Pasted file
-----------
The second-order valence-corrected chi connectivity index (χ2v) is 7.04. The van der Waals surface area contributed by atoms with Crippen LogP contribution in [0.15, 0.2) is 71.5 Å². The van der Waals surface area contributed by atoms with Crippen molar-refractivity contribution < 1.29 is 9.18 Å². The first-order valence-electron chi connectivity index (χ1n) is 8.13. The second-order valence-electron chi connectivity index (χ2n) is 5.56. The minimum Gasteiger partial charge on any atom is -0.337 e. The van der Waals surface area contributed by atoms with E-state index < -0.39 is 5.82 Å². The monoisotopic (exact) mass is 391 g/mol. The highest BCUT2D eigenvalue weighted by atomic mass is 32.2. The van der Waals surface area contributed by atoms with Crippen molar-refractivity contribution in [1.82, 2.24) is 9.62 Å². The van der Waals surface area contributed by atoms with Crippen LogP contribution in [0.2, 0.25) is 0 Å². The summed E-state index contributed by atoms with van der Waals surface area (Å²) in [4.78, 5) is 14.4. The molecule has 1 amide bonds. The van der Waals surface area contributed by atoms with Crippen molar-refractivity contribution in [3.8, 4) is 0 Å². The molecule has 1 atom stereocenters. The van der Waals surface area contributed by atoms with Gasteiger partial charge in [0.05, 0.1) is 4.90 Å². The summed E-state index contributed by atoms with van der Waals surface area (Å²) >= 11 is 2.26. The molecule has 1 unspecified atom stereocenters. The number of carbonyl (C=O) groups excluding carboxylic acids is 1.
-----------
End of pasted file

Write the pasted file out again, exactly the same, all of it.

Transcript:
The second-order valence-corrected chi connectivity index (χ2v) is 7.04. The van der Waals surface area contributed by atoms with Crippen LogP contribution in [0.15, 0.2) is 71.5 Å². The van der Waals surface area contributed by atoms with Crippen molar-refractivity contribution < 1.29 is 9.18 Å². The first-order valence-electron chi connectivity index (χ1n) is 8.13. The second-order valence-electron chi connectivity index (χ2n) is 5.56. The minimum Gasteiger partial charge on any atom is -0.337 e. The van der Waals surface area contributed by atoms with E-state index < -0.39 is 5.82 Å². The monoisotopic (exact) mass is 391 g/mol. The highest BCUT2D eigenvalue weighted by atomic mass is 32.2. The van der Waals surface area contributed by atoms with Crippen molar-refractivity contribution in [1.82, 2.24) is 9.62 Å². The van der Waals surface area contributed by atoms with Crippen LogP contribution in [0.2, 0.25) is 0 Å². The summed E-state index contributed by atoms with van der Waals surface area (Å²) in [4.78, 5) is 14.4. The molecule has 1 amide bonds. The van der Waals surface area contributed by atoms with Crippen molar-refractivity contribution in [3.8, 4) is 0 Å². The molecule has 1 atom stereocenters. The van der Waals surface area contributed by atoms with Gasteiger partial charge in [0.05, 0.1) is 4.90 Å². The summed E-state index contributed by atoms with van der Waals surface area (Å²) >= 11 is 2.26. The molecule has 1 unspecified atom stereocenters. The number of carbonyl (C=O) groups excluding carboxylic acids is 1.